United Airlines and American Airlines "operate sham offices" in Sycamore, Illinois, which allows them to avoid paying millions of dollars in taxes, the Regional Transportation Authority (RTA) alleges.
The agency -- which oversees three transit agencies: CTA, Metra and Pace -- filed suit Monday in Circuit Court of Cook County against Chicago-based United. But, the agency held off on a lawsuit against American because the airline is currently in the midst of bankruptcy proceedings.
According to the RTA, the airlines accept fuel in Sycamore, rather than Chicago. By "accepting" fuel in Sycamore, the airlines pay 8 percent in sales tax, rather than the 9.5 percent they would pay in Chicago, a move that has cost taxpayers in Chicago and Cook County $300 million over the last seven years, the RTA contends.
“Governments across the country have been forced to do more with less. CTA, Metra and Pace have had to work with constrained budgets and have needed to raise fares and reduce service because the money’s just not there. Now we know why,” RTA Executive Director Joe Costello said in a statement. “These airlines happily accept taxpayer-supported services – like the mass transit that many of their customers and employees use – but don’t pay what is due to support those services. That is just wrong.”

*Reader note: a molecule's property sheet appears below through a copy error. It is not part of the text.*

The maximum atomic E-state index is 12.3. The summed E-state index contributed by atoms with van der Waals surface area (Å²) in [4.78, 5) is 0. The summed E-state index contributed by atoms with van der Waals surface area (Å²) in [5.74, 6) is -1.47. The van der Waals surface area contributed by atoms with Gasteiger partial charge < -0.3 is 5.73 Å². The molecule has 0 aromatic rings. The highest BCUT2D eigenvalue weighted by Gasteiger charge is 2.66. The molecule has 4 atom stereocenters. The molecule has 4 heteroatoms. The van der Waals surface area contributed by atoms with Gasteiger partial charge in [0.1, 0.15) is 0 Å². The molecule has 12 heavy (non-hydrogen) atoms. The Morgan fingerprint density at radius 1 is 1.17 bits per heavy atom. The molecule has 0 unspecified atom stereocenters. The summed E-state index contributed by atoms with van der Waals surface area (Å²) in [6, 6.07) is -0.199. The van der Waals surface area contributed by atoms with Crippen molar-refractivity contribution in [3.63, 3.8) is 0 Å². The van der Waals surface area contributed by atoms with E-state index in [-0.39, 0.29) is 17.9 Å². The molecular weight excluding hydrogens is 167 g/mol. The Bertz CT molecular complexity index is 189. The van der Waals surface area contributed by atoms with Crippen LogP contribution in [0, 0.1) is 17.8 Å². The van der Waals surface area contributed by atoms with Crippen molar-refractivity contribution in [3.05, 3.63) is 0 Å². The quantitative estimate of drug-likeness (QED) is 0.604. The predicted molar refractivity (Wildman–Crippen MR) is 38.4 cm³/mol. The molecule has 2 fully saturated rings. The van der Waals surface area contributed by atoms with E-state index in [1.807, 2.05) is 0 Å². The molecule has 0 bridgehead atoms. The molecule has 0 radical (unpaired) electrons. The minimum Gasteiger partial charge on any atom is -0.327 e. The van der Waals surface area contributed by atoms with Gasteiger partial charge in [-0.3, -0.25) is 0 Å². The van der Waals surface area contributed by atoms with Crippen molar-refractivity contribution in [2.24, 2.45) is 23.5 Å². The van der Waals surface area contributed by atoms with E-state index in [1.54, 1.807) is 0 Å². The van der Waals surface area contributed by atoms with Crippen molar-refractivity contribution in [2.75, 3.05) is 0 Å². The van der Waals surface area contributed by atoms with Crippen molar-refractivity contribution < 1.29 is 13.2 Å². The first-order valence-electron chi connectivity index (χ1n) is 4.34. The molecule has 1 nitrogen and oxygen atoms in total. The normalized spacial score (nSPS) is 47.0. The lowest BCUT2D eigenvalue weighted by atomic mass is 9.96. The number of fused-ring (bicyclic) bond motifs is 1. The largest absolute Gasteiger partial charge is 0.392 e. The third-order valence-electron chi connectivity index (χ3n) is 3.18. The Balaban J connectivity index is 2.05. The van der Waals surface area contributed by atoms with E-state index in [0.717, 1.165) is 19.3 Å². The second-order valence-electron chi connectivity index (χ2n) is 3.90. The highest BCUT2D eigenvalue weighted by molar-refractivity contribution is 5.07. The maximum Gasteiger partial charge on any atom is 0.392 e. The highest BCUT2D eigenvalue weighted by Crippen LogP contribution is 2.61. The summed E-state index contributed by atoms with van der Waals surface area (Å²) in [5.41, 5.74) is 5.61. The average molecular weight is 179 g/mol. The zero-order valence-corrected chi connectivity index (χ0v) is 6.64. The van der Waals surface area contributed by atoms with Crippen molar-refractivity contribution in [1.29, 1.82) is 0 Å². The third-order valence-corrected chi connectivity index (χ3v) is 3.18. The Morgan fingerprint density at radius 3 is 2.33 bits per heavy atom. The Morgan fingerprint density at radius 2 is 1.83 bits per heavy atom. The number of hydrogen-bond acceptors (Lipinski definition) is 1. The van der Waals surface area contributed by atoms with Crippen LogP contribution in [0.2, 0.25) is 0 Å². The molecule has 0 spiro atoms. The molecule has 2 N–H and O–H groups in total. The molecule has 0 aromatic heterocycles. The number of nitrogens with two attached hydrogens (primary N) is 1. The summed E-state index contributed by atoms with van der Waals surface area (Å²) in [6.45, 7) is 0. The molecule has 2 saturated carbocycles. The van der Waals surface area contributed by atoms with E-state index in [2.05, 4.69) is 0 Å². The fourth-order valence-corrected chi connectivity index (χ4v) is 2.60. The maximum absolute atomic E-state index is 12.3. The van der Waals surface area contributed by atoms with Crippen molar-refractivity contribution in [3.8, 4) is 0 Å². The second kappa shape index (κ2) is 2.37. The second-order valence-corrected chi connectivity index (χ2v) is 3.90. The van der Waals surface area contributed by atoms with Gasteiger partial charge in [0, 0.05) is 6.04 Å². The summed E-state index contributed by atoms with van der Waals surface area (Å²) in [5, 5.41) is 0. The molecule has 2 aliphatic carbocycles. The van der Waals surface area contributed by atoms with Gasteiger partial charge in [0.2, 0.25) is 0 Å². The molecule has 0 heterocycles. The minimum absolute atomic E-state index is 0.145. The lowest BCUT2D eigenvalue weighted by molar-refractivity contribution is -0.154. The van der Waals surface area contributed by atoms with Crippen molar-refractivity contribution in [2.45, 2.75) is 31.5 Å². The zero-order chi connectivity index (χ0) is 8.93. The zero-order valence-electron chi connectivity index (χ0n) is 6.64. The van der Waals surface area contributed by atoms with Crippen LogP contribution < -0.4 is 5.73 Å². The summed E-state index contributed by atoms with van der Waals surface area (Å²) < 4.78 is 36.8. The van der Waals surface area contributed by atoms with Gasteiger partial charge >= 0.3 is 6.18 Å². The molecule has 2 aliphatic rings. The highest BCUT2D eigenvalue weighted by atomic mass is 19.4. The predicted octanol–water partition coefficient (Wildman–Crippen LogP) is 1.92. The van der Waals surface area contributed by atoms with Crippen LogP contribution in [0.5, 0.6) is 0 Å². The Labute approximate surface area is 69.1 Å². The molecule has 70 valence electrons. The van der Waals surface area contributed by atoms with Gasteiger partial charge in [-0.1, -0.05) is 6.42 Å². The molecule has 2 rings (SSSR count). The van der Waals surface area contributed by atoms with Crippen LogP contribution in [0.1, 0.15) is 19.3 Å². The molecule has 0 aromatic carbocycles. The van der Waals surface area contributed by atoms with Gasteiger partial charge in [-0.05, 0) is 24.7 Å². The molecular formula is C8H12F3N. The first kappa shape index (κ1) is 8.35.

The RTA alleges the airlines "entered into 25-year agreements with Sycamore, guaranteeing the city as much as a half-million dollars every year that the airlines are allowed to claim that they 'accept' jet fuel there." In return, Sycamore "kicks back a large part of its share of the sales tax to the airlines, amounting to as much as $14 million a year."
The two airlines operated offices in Sycamore, and representatives from both airlines say their operations are legal, according to published reports.
"These small, part-time offices are rarely occupied and, in at least one case, don’t appear to even have a computer. But both multi-billion dollar companies claim they purchase their jet fuel – one of their largest expenses – from those offices," the RTA said in a release announcing the lawsuit.
The RTA in 2011 filed similar lawsuits against the towns of Kankakee and Channahon.